Posted 2 September 2021
Since the beginning of the pandemic, in March 2020, single parents have borne the brunt of the economic and social fallout. Prior to the pandemic, single parents were already more likely to live in poverty...
Posted 17 April 2018
Unfair benefit sanctions can result in single parents being less likely to find employment and take a severe financial and emotional toll on single parents and their children, with the situation set to worsen under Universal Credit, shows new research published today by Gingerbread.
Unhelpful and unfair? The impact of single parent sanctions, published with the support of Trust for London, highlights that single parents want to work. Yet Gingerbread’s research – based on interviews with single parents and calls to our helpline from those who have received warnings or imposed sanctions – shows that sanctions can make it less likely for parents to achieve that goal. Parents reported practical challenges of being unable to afford to travel to the jobcentre or interviews following a sanction, and highlighted significant financial pressures and emotional difficulties resulting from sanctions and sanction warnings.
Sanctions for job-seeking single parents have been on the rise over the past decade, resulting in single parents losing out on around £31 million since the sanctions regime was introduced. Single parents are also more at risk of unfair sanctions than other groups, with 62 per cent of sanctions for single parents overturned when formally challenged compared to 54 per cent for other claimants.
As one single parent commented:
I think it is unfair to put single parents in a desperate situation because then you are sanctioning the children.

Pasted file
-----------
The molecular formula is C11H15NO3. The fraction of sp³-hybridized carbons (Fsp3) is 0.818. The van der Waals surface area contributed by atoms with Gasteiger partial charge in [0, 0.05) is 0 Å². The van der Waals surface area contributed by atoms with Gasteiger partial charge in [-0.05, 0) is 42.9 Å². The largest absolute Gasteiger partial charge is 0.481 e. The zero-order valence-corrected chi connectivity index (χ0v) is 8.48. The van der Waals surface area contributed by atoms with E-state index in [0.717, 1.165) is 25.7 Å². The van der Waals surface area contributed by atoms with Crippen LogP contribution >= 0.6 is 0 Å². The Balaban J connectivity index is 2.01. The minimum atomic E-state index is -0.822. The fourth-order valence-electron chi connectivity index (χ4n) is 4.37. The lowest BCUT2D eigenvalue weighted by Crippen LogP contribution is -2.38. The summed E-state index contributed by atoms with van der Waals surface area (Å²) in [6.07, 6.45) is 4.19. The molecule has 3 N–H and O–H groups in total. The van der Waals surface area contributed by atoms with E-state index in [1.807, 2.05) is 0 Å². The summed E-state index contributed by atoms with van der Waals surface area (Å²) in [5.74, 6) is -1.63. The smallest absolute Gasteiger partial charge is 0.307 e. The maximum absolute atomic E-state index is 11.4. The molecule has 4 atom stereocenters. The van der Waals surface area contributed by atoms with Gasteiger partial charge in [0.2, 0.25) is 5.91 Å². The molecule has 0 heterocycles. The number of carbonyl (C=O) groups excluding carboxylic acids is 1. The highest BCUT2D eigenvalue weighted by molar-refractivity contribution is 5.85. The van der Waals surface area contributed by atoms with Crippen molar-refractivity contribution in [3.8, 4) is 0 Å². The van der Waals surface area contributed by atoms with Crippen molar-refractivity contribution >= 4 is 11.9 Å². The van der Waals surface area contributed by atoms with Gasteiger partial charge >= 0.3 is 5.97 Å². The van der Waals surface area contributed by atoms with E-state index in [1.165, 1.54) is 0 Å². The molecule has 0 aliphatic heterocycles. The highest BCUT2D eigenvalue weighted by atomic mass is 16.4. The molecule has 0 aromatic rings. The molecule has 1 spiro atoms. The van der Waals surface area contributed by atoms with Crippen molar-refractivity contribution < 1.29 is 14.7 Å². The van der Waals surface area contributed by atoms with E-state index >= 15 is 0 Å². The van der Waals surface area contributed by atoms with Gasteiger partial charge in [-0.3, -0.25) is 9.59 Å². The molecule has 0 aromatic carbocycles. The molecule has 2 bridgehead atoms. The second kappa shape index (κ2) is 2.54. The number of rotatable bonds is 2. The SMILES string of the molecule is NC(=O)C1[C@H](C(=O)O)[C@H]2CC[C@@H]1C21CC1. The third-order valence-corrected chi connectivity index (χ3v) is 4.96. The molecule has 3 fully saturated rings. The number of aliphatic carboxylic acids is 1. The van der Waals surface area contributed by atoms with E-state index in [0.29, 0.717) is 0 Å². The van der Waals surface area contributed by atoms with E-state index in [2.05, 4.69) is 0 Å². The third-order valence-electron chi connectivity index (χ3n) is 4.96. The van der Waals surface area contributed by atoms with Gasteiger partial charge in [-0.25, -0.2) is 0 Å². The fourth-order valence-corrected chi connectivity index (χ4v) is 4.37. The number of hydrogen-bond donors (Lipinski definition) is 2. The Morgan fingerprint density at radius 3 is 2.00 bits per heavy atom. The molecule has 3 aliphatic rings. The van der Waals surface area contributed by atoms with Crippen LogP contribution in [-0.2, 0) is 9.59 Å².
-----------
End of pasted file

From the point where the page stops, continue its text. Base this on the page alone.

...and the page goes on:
Unhelpful and unfair? also shows the first signs that Universal Credit risks making this situation worse, as more single parents – including those with very young children and those who are in work – are subject to conditions which place them at risk of sanctions under the new benefit system.
Sumi Rabindrakumar, research officer at Gingerbread, comments:
“We’ve heard from single parents who want to work and provide for their children, but are being subjected to sanctions that punish them for factors outside of their control, such as a lack of flexible work or affordable childcare. Despite DWP saying that they will provide tailored support and use sanctions only as a last resort, this is clearly not playing out in reality. Sanctions are being used to police a tick-box approach to job-seeking which fails to recognise the barriers to work faced by single parents, and leave parents in debt, anxious and struggling to feed their children. We urge the government to recognise that sanctions don’t work for single parents, and to focus on providing support to better enable single parents to enter work.”
In the absence of a necessary full rethink of the current sanctions system, Gingerbread calls on the government to urgently act to